New throttle maps for the three ride modes (Rain, Road, and Sport) are finely tuned to deliver precise and user-friendly throttle responses. Traction and wheelie control settings are tied into each ride mode. The “Rider” mode can be tailored to personal preferences. A slip-assist clutch eases lever effort and sloppy downshifts.
Related: 2023 Triumph Rocket 3 R | Road Test Review
Handling is another Street Triple strong point, now with minimally less rake and trail. It quickly bends into corners and provides confidence-inspiring feedback. The suspensions of the bikes on our street ride were set up to be compliant on the damp and occasionally bumpy Spanish backroads, but preload and damping (both compression and rebound) can be dialed up to suit rider weights and inclinations.
The RS version has higher-end brake components, but there’s nothing wrong with the R’s for street usage. Brembo M4.32 calipers bite on 310mm rotors up front and provide strong power and the security of cornering ABS. The brake lever next to the Nissin axial master cylinder has a wide adjustment range to suit hands of all sizes. Application of the front brake subtly engages the rear brake to help settle the chassis during corner entries, but it’s entirely seamless and can be disabled in Rider mode settings.
Story continues below 2024 Triumph Street Triple 765 R photo gallery
2024 Triumph Street Triple 765 RS On the Track
The RS version of the Street Triple includes everything good about the R and dials it up to a more premium and slightly faster experience. Stylewise, you’ll notice the addition of a chin fairing, a cowl on the passenger seat, and a stitched seat. The RS also includes a deflector in front of the rear sprocket to prevent errant items or digits from entering, an item unappreciated until it’s needed. Ask me how I know.
The RS’s cockpit is graced by TFT instrumentation that includes a lap-timer function, along with more comprehensive switch cubes. Unlike the R, the RS can be fitted with cruise control as an option. Heated grips are another option, which were gratefully fitted to the bikes on our chilly street ride. Bar-end mirrors replace the ones mounted atop the handlebar on the R.
While engine internals are unchanged from the R, different ECU settings endow it with 10 extra ponies at its top end, to 128 hp at 12,000 rpm. A higher-end Showa fork damps bumps up front, while an Öhlins shock does duty out back. Sticky Pirelli SuperCorsas replace the R’s ContiRoad rubber.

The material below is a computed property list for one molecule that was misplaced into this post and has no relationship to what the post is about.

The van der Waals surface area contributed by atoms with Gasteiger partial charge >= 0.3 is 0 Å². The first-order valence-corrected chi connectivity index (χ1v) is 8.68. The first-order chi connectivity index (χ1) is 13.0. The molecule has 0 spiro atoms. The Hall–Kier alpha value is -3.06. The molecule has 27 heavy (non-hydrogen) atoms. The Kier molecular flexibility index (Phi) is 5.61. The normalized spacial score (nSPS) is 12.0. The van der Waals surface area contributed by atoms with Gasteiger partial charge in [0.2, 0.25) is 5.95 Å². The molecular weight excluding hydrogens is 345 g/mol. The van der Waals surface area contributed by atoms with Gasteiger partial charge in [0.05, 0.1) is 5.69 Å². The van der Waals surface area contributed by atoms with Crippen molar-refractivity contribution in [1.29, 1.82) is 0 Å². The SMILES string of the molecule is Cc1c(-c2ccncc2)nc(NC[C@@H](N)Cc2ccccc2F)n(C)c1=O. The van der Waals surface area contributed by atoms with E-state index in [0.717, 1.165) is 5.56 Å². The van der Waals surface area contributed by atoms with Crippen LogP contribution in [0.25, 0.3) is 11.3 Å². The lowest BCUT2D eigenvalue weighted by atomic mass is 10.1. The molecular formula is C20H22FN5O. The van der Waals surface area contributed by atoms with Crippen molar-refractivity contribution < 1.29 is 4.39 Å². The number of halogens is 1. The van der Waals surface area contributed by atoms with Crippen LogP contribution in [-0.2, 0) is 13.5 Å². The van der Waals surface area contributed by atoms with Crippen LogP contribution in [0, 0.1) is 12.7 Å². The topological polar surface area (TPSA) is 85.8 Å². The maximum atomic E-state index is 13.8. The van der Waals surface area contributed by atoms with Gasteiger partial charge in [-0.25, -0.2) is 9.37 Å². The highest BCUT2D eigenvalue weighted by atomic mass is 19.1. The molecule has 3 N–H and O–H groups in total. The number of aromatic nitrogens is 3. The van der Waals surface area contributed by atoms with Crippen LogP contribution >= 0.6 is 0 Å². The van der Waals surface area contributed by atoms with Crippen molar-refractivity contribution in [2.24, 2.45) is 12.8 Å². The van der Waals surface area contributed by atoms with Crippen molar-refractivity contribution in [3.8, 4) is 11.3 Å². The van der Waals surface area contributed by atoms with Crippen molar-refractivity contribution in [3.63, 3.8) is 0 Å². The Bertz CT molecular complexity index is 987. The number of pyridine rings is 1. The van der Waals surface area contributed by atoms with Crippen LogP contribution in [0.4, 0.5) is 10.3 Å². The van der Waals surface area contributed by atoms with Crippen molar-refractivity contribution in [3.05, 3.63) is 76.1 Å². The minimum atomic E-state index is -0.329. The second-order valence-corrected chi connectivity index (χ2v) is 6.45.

Riding a naked sportbike on a MotoGP racetrack seemed incongruous before I arrived at Circuito de Jerez, but that proved not to be the case. The Street Triple RS was fully capable of cutting quick laps, suffering only a lack of wind protection while traveling at speeds reaching 140 mph at the end of the back straightaway.
The RS adds a Track setting to the R’s ride modes, which disables the linked brakes and cornering ABS for a purer riding experience. Track mode also ups the limits of traction control, wheelie control, and ABS interventions. Kudos to Triumph for enabling high limits for the electronic nannies on track. Unlike some systems that intervene too early when riding aggressively, I wasn’t tempted to disable any of the RS’s safety nets. The TC indicator lamp frequently flashed on the TFT, but intervention was so smooth that I mostly wouldn’t have otherwise noticed it.
The bike’s handling prowess is enhanced by sharper steering geometry due to a slightly taller rear ride height, tightening the rake angle to 23.2 degrees from the R’s 23.7 with a marginal decrease in trail. The bike proves to be agile but without any hint of instability, even when the front tire is dancing just above the tarmac during acceleration events out of lower-speed corners. It’s notable that no steering damper is fitted and isn’t needed.
- Helmet: Arai Regent-X
- Suit: Spidi Track Wind Pro
- Gloves: Spidi CarboTrack
- Boots: Sidi Mag-1
Although I have no complaints about the R’s brakes for street use, I was happy to have the RS’s higher-spec units at the racetrack. The front brakes begin with a radial-style Brembo master cylinder that includes an adjustable lever ratio as well as an adjustable span feeding Brembo’s class-leading Stylema monoblock calipers. They are nothing short of stellar. Oddly, the lovely black Brembo MCS lever’s adjustment range doesn’t bring it as close to the grip as the plain-looking silver lever on the R.
The RS proved to be far more worthy of racetrack exploration than I had imagined. Its versatile and punchy motor allowed a choice of gears in corners, so it could be tractored out smartly or revved out until it screamed. Throttle modulation is excellent, and its quickshifter is a wonderful aid on track. Cornering clearance is bountiful, so you’ll need to be a bit of a track hero to drag its pegs.
Story continues below 2024 Triumph Street Triple 765 R photo gallery
What’s Not to Like About the Triumph Street Triple 765?
A sign of motorcycle excellence is when a reviewer must search for things to complain about, and that’s the case here. Really tall or really short riders might complain about the rider triangle layout, but it fit me well – I’d be comfortable enough to use it for light-duty touring and tolerate the wind blast or find a fashionable windscreen.
We know it’s a superb bike when my biggest complaint is that I couldn’t clearly see the shift lights while revving the bike out at the track. Unless you’re cutting hot laps at a racetrack, this is a complete non-issue. A larger fuel tank would be nice, but a 150-mile range isn’t a deal-breaker.
See all of Rider‘s Triumph Motorcycle coverage here.